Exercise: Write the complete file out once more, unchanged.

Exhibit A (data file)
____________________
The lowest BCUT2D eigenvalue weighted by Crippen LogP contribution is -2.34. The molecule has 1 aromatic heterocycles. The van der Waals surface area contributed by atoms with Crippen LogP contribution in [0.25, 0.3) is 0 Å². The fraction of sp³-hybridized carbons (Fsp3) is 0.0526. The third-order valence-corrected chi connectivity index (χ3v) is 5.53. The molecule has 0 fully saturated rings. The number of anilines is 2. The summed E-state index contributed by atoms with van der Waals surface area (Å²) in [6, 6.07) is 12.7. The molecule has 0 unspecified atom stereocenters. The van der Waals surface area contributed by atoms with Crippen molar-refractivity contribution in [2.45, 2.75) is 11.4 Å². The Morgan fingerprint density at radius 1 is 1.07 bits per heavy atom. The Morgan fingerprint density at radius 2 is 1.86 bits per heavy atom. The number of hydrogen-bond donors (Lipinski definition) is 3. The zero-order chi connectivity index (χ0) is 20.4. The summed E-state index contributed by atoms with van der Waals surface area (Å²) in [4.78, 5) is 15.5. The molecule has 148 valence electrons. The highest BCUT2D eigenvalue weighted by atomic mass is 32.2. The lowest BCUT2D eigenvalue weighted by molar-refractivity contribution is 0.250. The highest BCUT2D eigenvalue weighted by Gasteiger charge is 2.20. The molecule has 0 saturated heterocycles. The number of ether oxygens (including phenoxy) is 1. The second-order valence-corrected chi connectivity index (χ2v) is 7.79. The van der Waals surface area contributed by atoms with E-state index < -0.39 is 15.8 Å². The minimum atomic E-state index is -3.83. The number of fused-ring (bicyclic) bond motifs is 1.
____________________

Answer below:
The lowest BCUT2D eigenvalue weighted by Crippen LogP contribution is -2.34. The molecule has 1 aromatic heterocycles. The van der Waals surface area contributed by atoms with Crippen LogP contribution in [0.25, 0.3) is 0 Å². The fraction of sp³-hybridized carbons (Fsp3) is 0.0526. The third-order valence-corrected chi connectivity index (χ3v) is 5.53. The molecule has 0 fully saturated rings. The number of anilines is 2. The summed E-state index contributed by atoms with van der Waals surface area (Å²) in [6, 6.07) is 12.7. The molecule has 0 unspecified atom stereocenters. The van der Waals surface area contributed by atoms with Crippen molar-refractivity contribution in [2.45, 2.75) is 11.4 Å². The Morgan fingerprint density at radius 1 is 1.07 bits per heavy atom. The Morgan fingerprint density at radius 2 is 1.86 bits per heavy atom. The number of hydrogen-bond donors (Lipinski definition) is 3. The zero-order chi connectivity index (χ0) is 20.4. The summed E-state index contributed by atoms with van der Waals surface area (Å²) in [4.78, 5) is 15.5. The molecule has 148 valence electrons. The highest BCUT2D eigenvalue weighted by atomic mass is 32.2. The lowest BCUT2D eigenvalue weighted by molar-refractivity contribution is 0.250. The highest BCUT2D eigenvalue weighted by Gasteiger charge is 2.20. The molecule has 0 saturated heterocycles. The number of ether oxygens (including phenoxy) is 1. The second-order valence-corrected chi connectivity index (χ2v) is 7.79. The van der Waals surface area contributed by atoms with E-state index < -0.39 is 15.8 Å². The minimum atomic E-state index is -3.83. The number of fused-ring (bicyclic) bond motifs is 1.